County Land banks
Securing the Land
Like plants, humans and communities cannot not thrive in a toxic environment. The important first step in creating a healthy ecosystem is to secure our cities' vacant, toxic, unhealthy lands.
For Thriving Communities, this is the work of establishing and supporting county land banks throughout our region. We are convinced that this tool is an essential element in stabilizing our fragile cities. County land banks, technically called county land reutilization corporations, provide our counties with much-needed ability to quickly acquire foreclosed and vacant property. These land banks can safely hold a distressed property, clean its title, and prepare it for a better day. The goal is to secure vacant properties – which would otherwise attract crime, lower neighboring home values, and incur public services costs – so that they can be put to better use in the future.
Supporting the creation and networking of county land banks is a primary focus for Thriving Communities Institute. And, we are uniquely qualified to deliver this support. Jim Rokakis, director of Thriving Communities, served as Cuyahoga County Treasurer for 14 years and became nationally renowned for his work on urban housing and land issues. Jim was instrumental in creating the legislation that enabled this new type of land bank in Ohio and he founded the Cuyahoga County Land Reutilization Corp, the first county land bank in the state.
Jim reflects that "an important key to our region's health is its land and how we use it – and reuse it. In two years of existence, the Cuyahoga County Land Bank has demonstrated its value as the most effective and comprehensive program in the country to deal with vacant properties. One of Thriving Communities' top priorities is to facilitate the creation of more county land banks across the region."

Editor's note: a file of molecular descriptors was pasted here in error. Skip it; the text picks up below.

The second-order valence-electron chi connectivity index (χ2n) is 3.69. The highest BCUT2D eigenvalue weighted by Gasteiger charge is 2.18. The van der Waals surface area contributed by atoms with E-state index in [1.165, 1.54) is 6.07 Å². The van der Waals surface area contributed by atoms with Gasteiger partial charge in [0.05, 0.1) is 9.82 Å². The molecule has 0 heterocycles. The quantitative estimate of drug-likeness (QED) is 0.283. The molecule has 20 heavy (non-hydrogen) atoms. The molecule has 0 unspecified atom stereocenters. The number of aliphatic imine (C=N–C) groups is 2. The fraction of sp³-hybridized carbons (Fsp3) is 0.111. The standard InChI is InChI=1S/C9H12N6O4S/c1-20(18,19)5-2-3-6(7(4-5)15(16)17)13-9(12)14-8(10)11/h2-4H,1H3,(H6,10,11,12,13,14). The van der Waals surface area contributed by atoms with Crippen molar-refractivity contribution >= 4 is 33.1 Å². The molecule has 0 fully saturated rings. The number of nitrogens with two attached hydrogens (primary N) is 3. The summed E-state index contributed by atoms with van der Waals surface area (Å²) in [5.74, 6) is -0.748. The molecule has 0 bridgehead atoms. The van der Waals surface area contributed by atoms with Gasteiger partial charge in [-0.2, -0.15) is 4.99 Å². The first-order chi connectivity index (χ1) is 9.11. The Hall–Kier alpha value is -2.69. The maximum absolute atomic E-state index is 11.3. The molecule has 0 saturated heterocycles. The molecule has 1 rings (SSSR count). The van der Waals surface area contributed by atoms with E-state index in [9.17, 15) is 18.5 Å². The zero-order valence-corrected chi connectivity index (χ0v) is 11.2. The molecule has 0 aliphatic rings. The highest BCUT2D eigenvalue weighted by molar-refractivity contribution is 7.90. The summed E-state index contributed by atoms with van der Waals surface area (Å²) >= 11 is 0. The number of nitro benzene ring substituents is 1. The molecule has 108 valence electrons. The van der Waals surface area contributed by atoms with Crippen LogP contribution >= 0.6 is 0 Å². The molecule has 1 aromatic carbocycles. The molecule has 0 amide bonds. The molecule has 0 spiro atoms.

In Cuyahoga County alone, there are 15,000 vacant properties and more on the way. The Cuyahoga County Land Bank takes in over 100 new properties each month.
As properties aggregate in county land banks, it presents an opportunity to recreate the future of our urban centers. Vacant land that was previously worthless can be aggregated so it is worth more, sometimes much more. City planners, developers, civic groups, and conservation organizations like Western Reserve Land Conservancy then work together to create something special out of the most strategic aggregations of land. Together, we create new parks, agriculture, and greens space woven throughout residential and retail hubs to boost community health and economic development.
This will not be an overnight solution. But, it is an important first step toward recreating our region's thriving communities.